There are no real statistics as to the number of children who act relatively silly at various ages. Also, there are no estimates as to what percentage of time a child must act foolishly before the behaviour is considered a problem, making it very difficult to determine whether constant clowning should be considered a problem or a sign of general immaturity. Therefore, the concern about clowning/silliness becomes a combination of the amount of the child's behaviour and the parent's and leader's attitude and tolerance about it. Children who feel negatively about themselves try acting like clowns to obtain attention from others. Negative attention is better than no attention at all. Peer influence is very powerful. Peers very often encourage or even provoke a child to act foolishly. Positive or very negative reactions from peers, respected adults, or parents can reinforce clowning in the child who is lonely and desperate for attention. Silliness is very common in young children and absolutely contagious when friends act silly. For some children silliness can continue as a habit if they are not taught appropriate humour. These children may believe that the only way to get the attention that they crave, is to be laughed at. Similarly, they may feel that the only way to be humorous is to be a clown. There is no question that a constant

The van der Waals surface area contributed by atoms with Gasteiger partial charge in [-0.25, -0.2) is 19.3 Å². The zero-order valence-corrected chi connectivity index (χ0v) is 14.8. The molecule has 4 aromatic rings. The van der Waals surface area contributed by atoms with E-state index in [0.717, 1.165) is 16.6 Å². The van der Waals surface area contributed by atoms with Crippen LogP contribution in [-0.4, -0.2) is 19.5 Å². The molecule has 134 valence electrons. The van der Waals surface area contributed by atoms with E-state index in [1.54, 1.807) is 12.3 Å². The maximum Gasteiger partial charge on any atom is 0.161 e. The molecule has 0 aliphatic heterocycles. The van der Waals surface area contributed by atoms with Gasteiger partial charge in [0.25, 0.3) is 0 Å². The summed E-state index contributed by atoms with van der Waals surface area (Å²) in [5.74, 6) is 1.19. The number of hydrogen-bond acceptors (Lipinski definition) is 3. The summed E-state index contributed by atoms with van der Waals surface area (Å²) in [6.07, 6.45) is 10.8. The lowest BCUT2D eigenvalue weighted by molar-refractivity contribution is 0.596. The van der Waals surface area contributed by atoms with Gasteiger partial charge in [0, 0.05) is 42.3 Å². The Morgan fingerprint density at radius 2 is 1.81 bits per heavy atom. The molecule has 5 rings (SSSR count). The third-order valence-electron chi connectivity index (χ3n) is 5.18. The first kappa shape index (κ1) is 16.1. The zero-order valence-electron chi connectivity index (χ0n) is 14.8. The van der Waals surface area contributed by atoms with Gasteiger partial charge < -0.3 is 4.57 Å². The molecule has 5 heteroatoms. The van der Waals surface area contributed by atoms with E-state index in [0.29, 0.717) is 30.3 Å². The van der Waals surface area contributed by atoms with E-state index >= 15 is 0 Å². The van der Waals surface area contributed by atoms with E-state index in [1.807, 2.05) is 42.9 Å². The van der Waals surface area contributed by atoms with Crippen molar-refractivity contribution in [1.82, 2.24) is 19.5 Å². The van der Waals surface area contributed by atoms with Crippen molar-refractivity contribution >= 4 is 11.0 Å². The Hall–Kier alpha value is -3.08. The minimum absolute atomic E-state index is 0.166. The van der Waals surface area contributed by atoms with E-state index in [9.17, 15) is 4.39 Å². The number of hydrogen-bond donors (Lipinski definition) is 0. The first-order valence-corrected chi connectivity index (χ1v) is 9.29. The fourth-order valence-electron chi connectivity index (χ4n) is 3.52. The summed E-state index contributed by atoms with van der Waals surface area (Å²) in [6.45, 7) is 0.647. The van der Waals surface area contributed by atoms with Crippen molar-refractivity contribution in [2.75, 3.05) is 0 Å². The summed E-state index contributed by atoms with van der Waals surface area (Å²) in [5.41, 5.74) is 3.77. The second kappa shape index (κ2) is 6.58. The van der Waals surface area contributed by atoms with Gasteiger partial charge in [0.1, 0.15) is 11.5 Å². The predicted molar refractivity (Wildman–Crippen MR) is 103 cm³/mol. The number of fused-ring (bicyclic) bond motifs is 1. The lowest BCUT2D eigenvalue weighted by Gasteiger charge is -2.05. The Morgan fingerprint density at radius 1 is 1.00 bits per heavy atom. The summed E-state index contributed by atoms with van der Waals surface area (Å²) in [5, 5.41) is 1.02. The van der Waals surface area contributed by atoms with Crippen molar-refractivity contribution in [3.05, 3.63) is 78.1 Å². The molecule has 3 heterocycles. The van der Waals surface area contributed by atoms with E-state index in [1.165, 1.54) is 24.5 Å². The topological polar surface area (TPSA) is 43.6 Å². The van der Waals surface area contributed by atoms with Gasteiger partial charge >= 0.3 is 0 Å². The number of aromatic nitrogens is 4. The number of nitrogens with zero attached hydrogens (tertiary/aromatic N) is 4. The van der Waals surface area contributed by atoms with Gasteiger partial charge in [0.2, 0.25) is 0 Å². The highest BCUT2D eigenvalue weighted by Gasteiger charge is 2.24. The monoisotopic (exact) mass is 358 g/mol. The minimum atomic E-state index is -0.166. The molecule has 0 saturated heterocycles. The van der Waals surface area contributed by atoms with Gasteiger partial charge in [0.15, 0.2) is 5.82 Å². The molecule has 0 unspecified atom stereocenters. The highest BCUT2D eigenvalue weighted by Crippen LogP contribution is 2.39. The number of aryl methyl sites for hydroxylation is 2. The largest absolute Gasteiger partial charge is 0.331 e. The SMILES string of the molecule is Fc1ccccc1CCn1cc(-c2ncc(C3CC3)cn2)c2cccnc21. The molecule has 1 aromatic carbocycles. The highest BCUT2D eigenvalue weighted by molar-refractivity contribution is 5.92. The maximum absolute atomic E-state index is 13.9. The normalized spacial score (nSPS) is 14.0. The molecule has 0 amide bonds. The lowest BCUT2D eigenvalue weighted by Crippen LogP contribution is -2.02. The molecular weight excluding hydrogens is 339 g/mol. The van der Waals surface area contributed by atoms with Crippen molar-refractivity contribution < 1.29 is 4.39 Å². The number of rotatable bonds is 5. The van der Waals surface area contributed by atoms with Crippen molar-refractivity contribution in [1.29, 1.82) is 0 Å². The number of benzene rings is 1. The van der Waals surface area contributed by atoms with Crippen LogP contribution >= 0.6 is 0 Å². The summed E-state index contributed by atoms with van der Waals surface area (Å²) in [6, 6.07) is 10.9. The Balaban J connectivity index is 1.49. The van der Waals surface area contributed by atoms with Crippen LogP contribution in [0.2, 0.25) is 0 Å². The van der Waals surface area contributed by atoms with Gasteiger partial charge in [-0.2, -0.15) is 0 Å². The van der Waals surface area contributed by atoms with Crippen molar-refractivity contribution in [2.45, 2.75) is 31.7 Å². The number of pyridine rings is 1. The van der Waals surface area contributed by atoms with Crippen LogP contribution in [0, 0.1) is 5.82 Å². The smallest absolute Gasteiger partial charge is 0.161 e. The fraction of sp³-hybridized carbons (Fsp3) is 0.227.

clowner can be very disruptive to a program.
What to do?
- Observe and take action. Take a few minutes, several times during meetings to watch the child. Does he have friends? Is he able to socialize with his peers? Does he actively participate in the program or is he hesitant? Does he prefer to hang around the leaders and not his peers? You may find that this child needs guidance.
- Provide needed attention.
- Model and teach appropriate humour.
- Reinforce appropriate humour and ignore silliness. Behaviour that is truly ignored will diminish.
Underlying many childhood problems is a feeling of low self-esteem. Children's behaviour is usually determined by how they feel about themselves. Feeling worthless, lacking in self-respect or a lack of self-confidence influences their attitudes and behaviours. We would all agree that children should feel good about themselves, that is, they should have a basically good self-concept, so why are so many children having feelings of inadequacy and how do we help rebuild their self-esteem?
It is important to remember that the best resources that you have on hand are the parents. They know their children . If you have questions or concerns about their child, ask them. Remember that you are not a doctor. You cannot and should not attempt to diagnose a physical or an emotional problem. You are a Leader and you set the pace within your program. Ignoring inacceptable behaviour only condones it. Nagging will only force a child to shut down towards you and the program. Excessive criticism will give a reason for a child to sneak around behind your back to accomplish his goals for acceptance. As a Leader, you have the ability to teach and more importantly, model acceptable behaviour which will benefit the individual child, your program in general and your section as a whole.
by Anna Nickson - Colony Service Scouter - Sunnybrook Area (GTR)